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Is Tequila Good For You? Health Benefits Explained


When it comes to alcohol, everyone has their preference. Personally, I’m an Aperol spritz stan and the mere thought of vodka makes me nauseous. But in the name of health, some booze is arguably better for you than others, and tequila usually ranks high on the list — which may be a surprise to anyone who’s woken up with a gnarly hangover after one too many Tequila Sunrises. So we asked RDNs to tell it to us straight: is tequila good for you, actually?

First and foremost, when used in this context “good” is a loose term. Tequila is not “good” for you like water is “good” for you. That said, tequila can be a healthier option than other alcoholic drinks, says Gowri Reddy Rocco, MD, a double-board certified family medicine and regenerative, anti-aging, and functional medicine physician.

But are there any health benefits to tequila? And what are the risks of the party favorite spirit? Keep reading for everything you need to know about tequila, according to experts.

Experts Featured in This Article

Gowri Reddy Rocco, MD, a double-board certified family medicine and regenerative, anti-aging, and functional medicine physician.

Kimberly Gomer, RDN, a Miami-based registered dietitian.

What Is Tequila?

Tequila is a distilled beverage made from the blue agave plant, says Kimberly Gomer, RDN, a Miami-based registered dietitian. The drink is most often made in Mexico and is typically composed of 40 to 60 percent alcohol by volume (ABV), or 80 to 120 proof, she says.

The booze is made from the heart of the agave plant (also known as the piña), and depending on the bottle, you can find 100 percent agave, 100 percent blue agave, or 100 percent agave azul tequila, though some brands contain added cane sugar, Gomer says. Just note that tequila is made with agavins, a natural, less refined form of the sugar fructose, not to be confused with agave nectar, Dr. Rocco adds.

Is Tequila Healthier Than Other Alcohols?

It depends. Because tequila is made of agavins, it has a lower glycemic index of sugar than other alcohols like wine, beer, or mixed cocktails, Dr. Rocco says. Consequently, it may be a safer option for diabetics or those trying to limit their sugar intake, she says. Just keep in mind that combining tequila with sugary mixes negates any potential low-carb or low-sugar pros, Gomer says. (Hence the Tequila Sunrise hangovers.)

Tequila is also distilled and gluten-free, so it may be a better choice compared to beer for folks who need to avoid gluten, Gomer notes.

But if you’ve ever heard the rumor that someone with celiac or a gluten intolerance who’s accidentally ingested gluten can take a shot of tequila to help minimize the after-effects, ignore it. Both Dr. Rocco and Gomer agree that there’s *no* scientific evidence to back the claim.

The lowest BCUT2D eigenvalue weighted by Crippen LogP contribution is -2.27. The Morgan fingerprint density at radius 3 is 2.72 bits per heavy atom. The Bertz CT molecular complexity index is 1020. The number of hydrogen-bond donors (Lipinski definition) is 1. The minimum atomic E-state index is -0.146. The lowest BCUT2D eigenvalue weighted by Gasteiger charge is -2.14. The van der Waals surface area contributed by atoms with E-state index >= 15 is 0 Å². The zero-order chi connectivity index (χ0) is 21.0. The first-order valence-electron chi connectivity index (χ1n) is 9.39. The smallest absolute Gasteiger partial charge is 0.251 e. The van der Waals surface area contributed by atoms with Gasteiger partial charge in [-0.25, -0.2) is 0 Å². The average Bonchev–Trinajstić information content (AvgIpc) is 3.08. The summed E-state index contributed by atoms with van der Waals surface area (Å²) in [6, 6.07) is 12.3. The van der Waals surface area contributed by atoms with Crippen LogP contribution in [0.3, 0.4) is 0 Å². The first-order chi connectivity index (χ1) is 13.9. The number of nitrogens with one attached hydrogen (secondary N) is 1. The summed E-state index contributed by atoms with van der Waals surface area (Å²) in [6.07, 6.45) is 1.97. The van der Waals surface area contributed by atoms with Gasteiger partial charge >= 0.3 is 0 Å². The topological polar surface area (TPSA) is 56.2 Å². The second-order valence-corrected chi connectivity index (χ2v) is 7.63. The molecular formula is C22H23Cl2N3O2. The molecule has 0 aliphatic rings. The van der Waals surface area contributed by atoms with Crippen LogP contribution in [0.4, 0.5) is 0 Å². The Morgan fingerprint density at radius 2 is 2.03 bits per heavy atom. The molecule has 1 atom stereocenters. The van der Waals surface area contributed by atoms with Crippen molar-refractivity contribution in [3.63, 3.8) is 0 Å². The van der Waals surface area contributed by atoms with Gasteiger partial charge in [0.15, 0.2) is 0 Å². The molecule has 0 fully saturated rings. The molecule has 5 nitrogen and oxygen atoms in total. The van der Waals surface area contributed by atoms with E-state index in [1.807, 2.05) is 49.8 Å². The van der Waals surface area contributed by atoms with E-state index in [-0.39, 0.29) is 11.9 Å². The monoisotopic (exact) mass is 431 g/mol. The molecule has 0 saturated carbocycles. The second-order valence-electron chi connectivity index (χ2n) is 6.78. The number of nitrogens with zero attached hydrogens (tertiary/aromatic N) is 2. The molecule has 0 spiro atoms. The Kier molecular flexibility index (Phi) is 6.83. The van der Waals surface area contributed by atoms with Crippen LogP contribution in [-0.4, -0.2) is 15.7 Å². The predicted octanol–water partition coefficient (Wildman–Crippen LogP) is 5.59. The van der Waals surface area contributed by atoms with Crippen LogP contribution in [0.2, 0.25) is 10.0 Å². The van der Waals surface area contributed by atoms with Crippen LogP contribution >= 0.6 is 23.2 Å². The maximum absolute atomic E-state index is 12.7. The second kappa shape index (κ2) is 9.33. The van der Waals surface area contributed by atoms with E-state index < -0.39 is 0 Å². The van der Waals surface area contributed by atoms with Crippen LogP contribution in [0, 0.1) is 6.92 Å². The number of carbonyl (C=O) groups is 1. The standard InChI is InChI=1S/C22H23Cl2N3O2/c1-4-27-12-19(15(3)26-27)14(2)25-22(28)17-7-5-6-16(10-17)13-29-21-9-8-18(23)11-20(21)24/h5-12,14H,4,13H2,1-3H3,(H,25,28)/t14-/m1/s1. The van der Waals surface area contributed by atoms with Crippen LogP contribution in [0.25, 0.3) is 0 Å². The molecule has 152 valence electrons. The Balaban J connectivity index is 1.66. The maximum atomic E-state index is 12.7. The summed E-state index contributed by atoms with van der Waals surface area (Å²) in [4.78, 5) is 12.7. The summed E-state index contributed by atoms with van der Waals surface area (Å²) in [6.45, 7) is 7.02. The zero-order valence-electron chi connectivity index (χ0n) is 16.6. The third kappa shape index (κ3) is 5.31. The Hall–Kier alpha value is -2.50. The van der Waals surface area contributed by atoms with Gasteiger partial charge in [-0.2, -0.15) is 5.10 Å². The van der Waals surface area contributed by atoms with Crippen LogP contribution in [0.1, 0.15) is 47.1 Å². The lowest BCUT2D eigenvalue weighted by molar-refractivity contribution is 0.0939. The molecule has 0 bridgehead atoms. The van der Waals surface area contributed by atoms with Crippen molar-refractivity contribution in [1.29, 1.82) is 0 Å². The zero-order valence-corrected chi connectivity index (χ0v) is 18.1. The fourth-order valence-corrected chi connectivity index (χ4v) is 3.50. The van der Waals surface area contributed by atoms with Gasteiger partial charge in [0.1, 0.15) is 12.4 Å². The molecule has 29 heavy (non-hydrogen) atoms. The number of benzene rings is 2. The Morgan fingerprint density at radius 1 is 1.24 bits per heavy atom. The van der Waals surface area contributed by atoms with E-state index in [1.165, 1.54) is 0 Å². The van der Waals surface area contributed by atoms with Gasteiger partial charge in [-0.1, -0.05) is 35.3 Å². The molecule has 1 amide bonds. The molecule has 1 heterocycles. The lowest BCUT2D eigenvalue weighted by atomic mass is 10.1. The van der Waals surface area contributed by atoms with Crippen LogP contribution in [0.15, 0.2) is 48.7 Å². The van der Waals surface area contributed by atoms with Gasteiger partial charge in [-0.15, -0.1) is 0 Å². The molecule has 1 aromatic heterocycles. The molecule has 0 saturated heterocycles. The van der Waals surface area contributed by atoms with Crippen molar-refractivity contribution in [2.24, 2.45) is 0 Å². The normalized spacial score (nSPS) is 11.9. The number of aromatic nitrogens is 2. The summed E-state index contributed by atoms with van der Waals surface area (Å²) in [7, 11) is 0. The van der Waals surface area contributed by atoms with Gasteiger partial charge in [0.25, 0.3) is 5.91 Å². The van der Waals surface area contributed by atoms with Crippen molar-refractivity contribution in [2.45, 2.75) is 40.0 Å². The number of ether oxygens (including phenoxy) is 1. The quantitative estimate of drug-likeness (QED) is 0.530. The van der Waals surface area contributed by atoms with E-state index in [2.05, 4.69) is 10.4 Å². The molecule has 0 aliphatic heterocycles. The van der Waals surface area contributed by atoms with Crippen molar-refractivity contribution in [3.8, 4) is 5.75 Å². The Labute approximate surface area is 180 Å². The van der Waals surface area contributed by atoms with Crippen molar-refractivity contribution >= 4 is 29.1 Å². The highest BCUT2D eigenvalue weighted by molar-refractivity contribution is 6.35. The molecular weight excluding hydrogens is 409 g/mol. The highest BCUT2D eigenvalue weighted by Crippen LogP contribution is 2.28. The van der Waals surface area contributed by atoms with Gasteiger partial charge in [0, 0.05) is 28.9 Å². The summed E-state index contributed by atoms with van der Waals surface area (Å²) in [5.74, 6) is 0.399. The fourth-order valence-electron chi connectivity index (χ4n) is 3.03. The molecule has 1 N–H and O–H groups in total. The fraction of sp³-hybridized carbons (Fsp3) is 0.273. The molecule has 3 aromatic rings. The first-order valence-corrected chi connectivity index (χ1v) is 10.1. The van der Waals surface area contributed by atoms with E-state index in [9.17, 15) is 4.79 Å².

Health Benefits of Tequila

While tequila has less refined sugars than other alcohols, there aren’t any health benefits of the drink itself, per se.

Agavin may support calcium absorption, which can help prevent bone loss or osteoporosis, Dr. Rocco says. She says that agavin fructans are also be considered a prebiotic and probiotic, so a single shot before or after a meal may help with digestion — but since tequila is fermented, it’s unlikely those health benefits make it to the shot glass.

Ultimately, any potential upsides aren’t so significant that anyone should add tequila to their diet in the hopes of tapping into them. There are other ways to boost bone and gut health that don’t come with the downsides of regular alcohol ingestion (see more on those, below).

You also need to be mindful of the type of tequila you’re buying because not all tequilas are created equal, Dr. Rocco says. “To get the best benefits of tequila, you need to get the ‘top shelf’ stuff made from 100 percent agave.” Many tequilas have additional sugar, additives, and coloring, which can cancel out any health advantages, so it’s important to see what you’re actually buying, Gomer adds.

Are There Any Downsides or Risks to Tequila?

The truth is, tequila (and any alcohol for that matter) is toxic to the body, Gomer says. Frequent drinking can increase your odds of dependency and addictions, poor sleep, a weakened immune system, high blood pressure, dementia, obesity, depression, and anxiety, Dr. Rocco says. Frequent alcohol consumption is also linked to cancer, liver damage, and elevated triglycerides, Gomer adds.

On top of that, tequila not entirely made from the blue agave plant (commonly known as “mixtro”), usually contains fructose, glucose sugars, and added gluten which can spike your blood sugar, Dr. Rocco says. “Getting the traditional 100 percent blue agave tequila, even if it’s more expensive, is best if you’re drinking to avoid high sugars and any gluten exposure.”

The Bottom Line

Tequila is made of less refined sugars than other alcohols, Dr. Rocco says. So if you’re going to drink anyway, choosing a 100% blue agave tequila, and drinking it without any sugary mixers, may give you a slight health benefit over choosing a different form of alcohol.

Even so, alcohol is addictive and can have negative consequences, so moderation – in amount and frequency – is the name of the tequila game.

Andi Breitowich is a Chicago-based freelance writer and graduate from Emory University and Northwestern University’s Medill School of Journalism. Her work has appeared in PS, Women’s Health, Cosmopolitan, and elsewhere.


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